Because of ransomware attacks, I have been covering the cybersecurity insurance industry for a few years, including here. I even have a whole chapter dedicated to cybersecurity insurance in my forthcoming Wiley book, “The Ransomware Protection Playbook”.
The damage caused by ransomware gangs has increased so much over the last two years that average cybersecurity insurance policy coverage amounts are plummeting, premiums are rising (doubling in many cases), deductibles are increasing, and exclusionary policy “outs” are increasing. It is a moment of reckoning for both potential victims and the cybersecurity insurance industry. Insurance brokers are also responding by requiring better computer security from a customer before they can even get insurance. Usually that means that they pass a vulnerability scan and prove to have at least average cybersecurity hygiene to even begin to think about getting a policy.
The cybersecurity insurance industry, and many other guides and regulatory agencies, seem to think that requiring the use of multi-factor authentication (MFA) is the ultimate answer to everyone’s concerns. And it is not!
Last week, I was watching a great speaker from one of the world’s biggest insurance companies, talking about ransomware, discuss how using MFA would prevent 99% of attacks. It is not true. It will never be true.
The 99% figure pops up all over the place. Just use MFA and you will never need to worry about hackers or malware, they claim. You will have a very hard time getting cybersecurity insurance without proving you use MFA. It is the binary litmus test. You either use MFA or you do not. You want cybersecurity insurance, then get MFA. MFA is being sold as the Holy Grail of computer security. And it is not.
I even wrote a book on the subject, “Hacking Multifactor Authentication”. You do not need to buy the book because KnowBe4 offers a ton of free content that we created about the same subject, including these:
- Many Ways to Hack MFA webinar
- 12 Ways to Hack 2FA eBook
- Multifactor Authentication Security Assessment tool
If you do not have time for even those, let me give you the very shortened Cliffs Notes version:
- MFA is good, it significantly reduces the risk of many types of popular attacks
- Use MFA where you can, but you will not be able to use it to protect most things
- A very sizable portion of hacking either does not care about your MFA solution or can hack around it, sometimes easily so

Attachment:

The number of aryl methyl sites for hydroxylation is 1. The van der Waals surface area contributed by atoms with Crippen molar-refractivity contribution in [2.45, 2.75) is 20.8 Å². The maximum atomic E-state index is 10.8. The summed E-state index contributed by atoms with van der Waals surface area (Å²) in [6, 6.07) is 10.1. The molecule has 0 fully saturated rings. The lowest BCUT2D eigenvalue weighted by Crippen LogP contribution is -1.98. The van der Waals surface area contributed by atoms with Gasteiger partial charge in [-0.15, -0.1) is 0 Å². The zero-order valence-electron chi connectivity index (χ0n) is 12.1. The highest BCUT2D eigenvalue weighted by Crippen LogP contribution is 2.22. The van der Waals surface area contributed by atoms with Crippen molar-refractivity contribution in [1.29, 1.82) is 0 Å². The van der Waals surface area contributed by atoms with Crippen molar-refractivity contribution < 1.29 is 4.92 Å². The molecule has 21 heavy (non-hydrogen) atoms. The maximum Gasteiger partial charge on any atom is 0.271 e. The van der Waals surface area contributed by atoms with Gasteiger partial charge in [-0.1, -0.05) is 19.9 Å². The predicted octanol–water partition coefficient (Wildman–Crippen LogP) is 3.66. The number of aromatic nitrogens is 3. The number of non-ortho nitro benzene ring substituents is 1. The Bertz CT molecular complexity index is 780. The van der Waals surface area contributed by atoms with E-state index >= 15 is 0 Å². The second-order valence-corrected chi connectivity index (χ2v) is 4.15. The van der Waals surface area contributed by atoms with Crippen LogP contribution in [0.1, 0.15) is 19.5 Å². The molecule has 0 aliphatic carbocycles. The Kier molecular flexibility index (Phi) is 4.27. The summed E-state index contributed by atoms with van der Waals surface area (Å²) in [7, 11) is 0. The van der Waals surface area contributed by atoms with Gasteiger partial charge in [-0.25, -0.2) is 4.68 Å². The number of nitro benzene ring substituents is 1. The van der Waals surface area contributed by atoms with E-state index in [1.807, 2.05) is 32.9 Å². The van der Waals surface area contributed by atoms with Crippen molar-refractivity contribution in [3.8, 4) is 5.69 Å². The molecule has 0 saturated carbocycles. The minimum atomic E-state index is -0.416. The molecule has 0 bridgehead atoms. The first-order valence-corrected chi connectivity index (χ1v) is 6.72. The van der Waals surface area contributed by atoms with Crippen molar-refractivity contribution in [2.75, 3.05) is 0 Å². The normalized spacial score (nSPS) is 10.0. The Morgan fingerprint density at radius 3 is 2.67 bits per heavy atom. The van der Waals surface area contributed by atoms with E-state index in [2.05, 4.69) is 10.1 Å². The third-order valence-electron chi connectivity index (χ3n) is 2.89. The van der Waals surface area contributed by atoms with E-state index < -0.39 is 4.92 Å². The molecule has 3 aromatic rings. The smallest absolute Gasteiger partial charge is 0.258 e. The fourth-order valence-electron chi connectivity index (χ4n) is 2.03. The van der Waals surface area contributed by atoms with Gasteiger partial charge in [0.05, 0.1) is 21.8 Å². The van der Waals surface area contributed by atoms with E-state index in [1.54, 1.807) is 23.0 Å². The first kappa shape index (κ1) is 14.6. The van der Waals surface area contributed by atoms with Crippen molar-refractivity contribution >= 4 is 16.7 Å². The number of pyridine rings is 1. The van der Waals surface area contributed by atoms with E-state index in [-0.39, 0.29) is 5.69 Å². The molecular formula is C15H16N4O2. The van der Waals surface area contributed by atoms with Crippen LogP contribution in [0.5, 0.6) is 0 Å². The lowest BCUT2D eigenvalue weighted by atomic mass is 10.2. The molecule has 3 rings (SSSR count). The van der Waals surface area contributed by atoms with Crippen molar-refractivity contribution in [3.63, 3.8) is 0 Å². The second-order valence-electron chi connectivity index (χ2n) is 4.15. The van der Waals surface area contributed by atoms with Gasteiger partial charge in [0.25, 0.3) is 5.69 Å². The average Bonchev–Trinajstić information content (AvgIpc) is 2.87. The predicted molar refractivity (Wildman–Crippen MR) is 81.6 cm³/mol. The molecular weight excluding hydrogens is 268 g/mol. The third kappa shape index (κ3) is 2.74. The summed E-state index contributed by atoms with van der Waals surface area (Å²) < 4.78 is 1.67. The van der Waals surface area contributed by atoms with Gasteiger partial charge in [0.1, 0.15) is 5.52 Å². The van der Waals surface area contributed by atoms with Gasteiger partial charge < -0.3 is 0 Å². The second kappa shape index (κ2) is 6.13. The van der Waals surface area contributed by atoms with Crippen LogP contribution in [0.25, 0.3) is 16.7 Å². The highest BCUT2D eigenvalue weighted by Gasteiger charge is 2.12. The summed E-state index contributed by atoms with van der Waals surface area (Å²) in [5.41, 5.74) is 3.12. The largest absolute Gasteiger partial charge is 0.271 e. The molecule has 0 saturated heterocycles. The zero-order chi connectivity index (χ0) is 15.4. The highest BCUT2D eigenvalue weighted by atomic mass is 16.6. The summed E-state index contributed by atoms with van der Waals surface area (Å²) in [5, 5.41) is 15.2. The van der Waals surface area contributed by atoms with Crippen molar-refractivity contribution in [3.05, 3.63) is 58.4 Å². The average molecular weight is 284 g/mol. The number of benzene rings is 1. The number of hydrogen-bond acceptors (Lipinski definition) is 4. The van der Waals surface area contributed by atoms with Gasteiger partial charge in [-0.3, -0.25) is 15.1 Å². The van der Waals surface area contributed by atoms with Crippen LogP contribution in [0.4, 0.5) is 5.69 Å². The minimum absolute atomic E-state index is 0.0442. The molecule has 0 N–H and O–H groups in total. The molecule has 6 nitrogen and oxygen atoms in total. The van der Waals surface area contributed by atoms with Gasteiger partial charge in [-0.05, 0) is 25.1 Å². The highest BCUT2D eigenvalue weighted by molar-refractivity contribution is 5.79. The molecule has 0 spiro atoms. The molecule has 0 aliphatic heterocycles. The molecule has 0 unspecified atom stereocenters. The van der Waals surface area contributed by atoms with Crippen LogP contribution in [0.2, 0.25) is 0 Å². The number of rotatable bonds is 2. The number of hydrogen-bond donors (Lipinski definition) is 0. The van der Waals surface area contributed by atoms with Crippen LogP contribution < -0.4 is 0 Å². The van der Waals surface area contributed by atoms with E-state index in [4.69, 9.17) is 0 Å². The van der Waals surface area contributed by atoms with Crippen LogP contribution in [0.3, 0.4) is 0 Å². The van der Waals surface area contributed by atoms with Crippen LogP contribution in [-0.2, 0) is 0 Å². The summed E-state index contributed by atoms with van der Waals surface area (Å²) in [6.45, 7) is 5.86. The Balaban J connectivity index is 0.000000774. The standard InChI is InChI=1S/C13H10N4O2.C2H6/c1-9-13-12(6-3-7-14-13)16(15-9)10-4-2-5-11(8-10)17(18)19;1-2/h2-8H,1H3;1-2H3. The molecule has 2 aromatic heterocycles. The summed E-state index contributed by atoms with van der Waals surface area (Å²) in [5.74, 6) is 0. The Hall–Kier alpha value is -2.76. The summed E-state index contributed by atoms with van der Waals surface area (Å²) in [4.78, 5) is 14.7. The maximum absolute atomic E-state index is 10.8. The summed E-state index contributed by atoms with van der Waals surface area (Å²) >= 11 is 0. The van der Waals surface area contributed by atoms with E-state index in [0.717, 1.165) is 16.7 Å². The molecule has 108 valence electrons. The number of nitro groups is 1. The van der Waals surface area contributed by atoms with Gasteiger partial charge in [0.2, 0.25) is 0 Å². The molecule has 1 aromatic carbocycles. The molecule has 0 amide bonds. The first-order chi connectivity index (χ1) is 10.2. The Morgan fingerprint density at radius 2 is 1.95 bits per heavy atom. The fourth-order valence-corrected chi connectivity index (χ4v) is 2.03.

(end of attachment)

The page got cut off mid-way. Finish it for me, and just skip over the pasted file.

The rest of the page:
- If you deploy or use MFA, make sure to educate yourself about what attacks can still bypass or ignore your type of MFA solution
- If MFA is used by 100% of people, hacking and malware will still be highly successful
There is a huge difference between saying that MFA significantly reduces the risk of many types of hacking and malware and saying you do not need to worry about hackers and malware!
Or let me put it this way. I spent much of my 34-year computer security career helping companies get significantly more secure. A lot of that effort was spent helping to deploy advanced computer security systems and a lot of MFA. And every company that deployed MFA was just as likely to be successfully exploited after they deploy MFA as before. How? Usually, social engineering and unpatched software.
This conclusion was the majority of the reason I left Microsoft and decided to go to work for KnowBe4. KnowBe4 is tackling the biggest risk to any environment – social engineering. I wanted to help people focus on and fight the biggest cybersecurity risk they have. I have dedicated the rest of my life to doing the same.
The Mistaken Assumption
I know where the people and organizations who are spreading the message that MFA will defeat 99% of hacking and malware are getting their source data. They are reading some quote from a big vendor, like Microsoft or Google, which states that MFA significantly reduced risk of some sorts of attacks (see an example here) and missing or ignoring that it discusses a single type of attack. That is big. That is important.
It is like saying all car accident injuries can be avoid by wearing a seat belt. Yes, seat belts significantly reduce death and injuries, but seat belts alone do not stop all car accident deaths and injuries. If it did, we would not need all the other auto safety systems, traffic lights and speed limits.
How Do I Know MFA Will Not Stop All Hackers and Malware?
Well, for one, every organization I know that has implemented MFA in a widespread way still gets hacked. That is all you need to know right there. I do not know of a single organization that was hacked without MFA, that then went to MFA, and now is not hacked. Maybe there is one out there, but I have never heard of it – it would be a rare unicorn.